go ahead and try to concentrate/ weaponize without killing yourself (ricin/ botulism toxin/ anthrax)

Re:Small problem... (1)

the biologist (1659443) | more than 3 years ago | (#36466902)

It is actually very easy, if you have any bio lab experience at all. The likelyhood of killing yourself goes up dramatically if you have no idea about contamination control and biohazard personal protection equipment.

Re:Small problem... (1)

circletimessquare (444983) | more than 3 years ago | (#36466964)

"it is actually very easy" said the anonymous RPG playing basement dweller

the internet: where every 14 year old is a molecular biophysicist

Re:Small problem... (1)

camperdave (969942) | more than 3 years ago | (#36467568)

"it is actually very easy" said the anonymous RPG playing basement dweller

the internet: where every 14 year old is a molecular biophysicist

Obligatory XKCD [xkcd.com]

Re:Small problem... (2)

Mindcontrolled (1388007) | more than 3 years ago | (#36467378)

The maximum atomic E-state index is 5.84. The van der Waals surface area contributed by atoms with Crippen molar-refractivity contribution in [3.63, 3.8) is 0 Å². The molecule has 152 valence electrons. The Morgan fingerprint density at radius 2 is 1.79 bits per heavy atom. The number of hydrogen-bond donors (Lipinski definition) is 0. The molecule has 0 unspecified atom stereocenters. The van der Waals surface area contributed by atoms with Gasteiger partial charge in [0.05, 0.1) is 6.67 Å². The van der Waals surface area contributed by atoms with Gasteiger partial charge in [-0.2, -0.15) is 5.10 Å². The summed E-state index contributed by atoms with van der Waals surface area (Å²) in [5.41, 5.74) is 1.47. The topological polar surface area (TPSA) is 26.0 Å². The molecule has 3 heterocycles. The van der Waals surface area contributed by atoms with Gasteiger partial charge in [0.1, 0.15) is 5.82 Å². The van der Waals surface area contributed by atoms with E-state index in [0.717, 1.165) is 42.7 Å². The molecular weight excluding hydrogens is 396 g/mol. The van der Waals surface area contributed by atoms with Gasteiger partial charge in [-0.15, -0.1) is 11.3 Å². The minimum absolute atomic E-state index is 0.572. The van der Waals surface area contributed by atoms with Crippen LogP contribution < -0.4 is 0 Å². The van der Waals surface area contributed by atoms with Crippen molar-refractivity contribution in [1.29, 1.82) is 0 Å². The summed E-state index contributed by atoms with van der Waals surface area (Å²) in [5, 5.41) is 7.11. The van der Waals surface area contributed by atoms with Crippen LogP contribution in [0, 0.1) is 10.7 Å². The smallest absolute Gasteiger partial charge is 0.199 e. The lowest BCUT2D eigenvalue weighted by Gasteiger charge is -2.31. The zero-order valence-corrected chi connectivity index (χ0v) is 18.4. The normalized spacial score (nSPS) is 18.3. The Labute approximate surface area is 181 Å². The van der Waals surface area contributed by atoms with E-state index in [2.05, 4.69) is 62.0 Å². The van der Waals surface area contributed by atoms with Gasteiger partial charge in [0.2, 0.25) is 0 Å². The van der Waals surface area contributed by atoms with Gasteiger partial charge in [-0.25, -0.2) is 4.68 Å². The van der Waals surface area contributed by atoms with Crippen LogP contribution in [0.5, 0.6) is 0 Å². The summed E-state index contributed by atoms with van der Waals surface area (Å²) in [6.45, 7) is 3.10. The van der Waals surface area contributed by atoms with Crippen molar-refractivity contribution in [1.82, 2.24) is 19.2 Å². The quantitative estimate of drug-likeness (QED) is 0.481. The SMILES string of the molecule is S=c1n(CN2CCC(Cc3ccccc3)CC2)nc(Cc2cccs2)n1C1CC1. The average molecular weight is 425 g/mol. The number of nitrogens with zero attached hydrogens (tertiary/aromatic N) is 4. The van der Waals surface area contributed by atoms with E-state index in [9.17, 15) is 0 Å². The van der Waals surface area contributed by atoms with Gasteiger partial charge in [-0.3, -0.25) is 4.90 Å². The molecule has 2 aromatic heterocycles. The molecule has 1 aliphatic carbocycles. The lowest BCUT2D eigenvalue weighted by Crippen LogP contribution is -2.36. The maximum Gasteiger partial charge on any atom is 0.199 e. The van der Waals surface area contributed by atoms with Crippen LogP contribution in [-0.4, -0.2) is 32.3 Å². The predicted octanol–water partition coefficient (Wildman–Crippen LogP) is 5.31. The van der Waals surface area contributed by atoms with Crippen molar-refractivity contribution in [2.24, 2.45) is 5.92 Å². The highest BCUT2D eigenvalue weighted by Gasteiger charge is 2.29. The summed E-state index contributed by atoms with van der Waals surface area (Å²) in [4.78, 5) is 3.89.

As a trained biochemist, I'd say, yes, it is somewhat easy to get a culture going of whatever weaponizable germ you want - media are pretty standard and well published, the lab equipment will put you down a couple of grands, basic clue will keep you alive. However, actually weaponizing a strain you cultured - I have to admit that this is well beyond me (and I prefer it that way). For effect, you'll need to form a well-distributing aerosol, in a manner that germs survive, and that is an art in itself.

Re:Small problem... (1)

circletimessquare (444983) | more than 3 years ago | (#36467468)

thank you

and an art best forgotten

now we must listen to the 14 year olds tell us how easy it is to weaponize

Re:Small problem... (1)

Mindcontrolled (1388007) | more than 3 years ago | (#36467536)

An art best forgotten indeed.

Re:Small problem... (1)

Talderas (1212466) | more than 3 years ago | (#36467874)

Uh. And what happens when the marauding killer space aliens that we are woefully unable to kill with our weapons come along?

Where's our weaponized flu strains that are fatal to them? We'll be DOOMED.

Re:Small problem... (1)

idontgno (624372) | more than 3 years ago | (#36467928)

Where's our weaponized flu strains that are fatal to them?

I can't help but feel that this calls for a "Your mom" joke right about here. But I also can't bring myself to tell it. Oh, well.

Re:Small problem... (1)

girlintraining (1395911) | more than 3 years ago | (#36468156)

now we must listen to the 14 year olds tell us how easy it is to weaponize

Never said it would be easy to weaponize, just produce.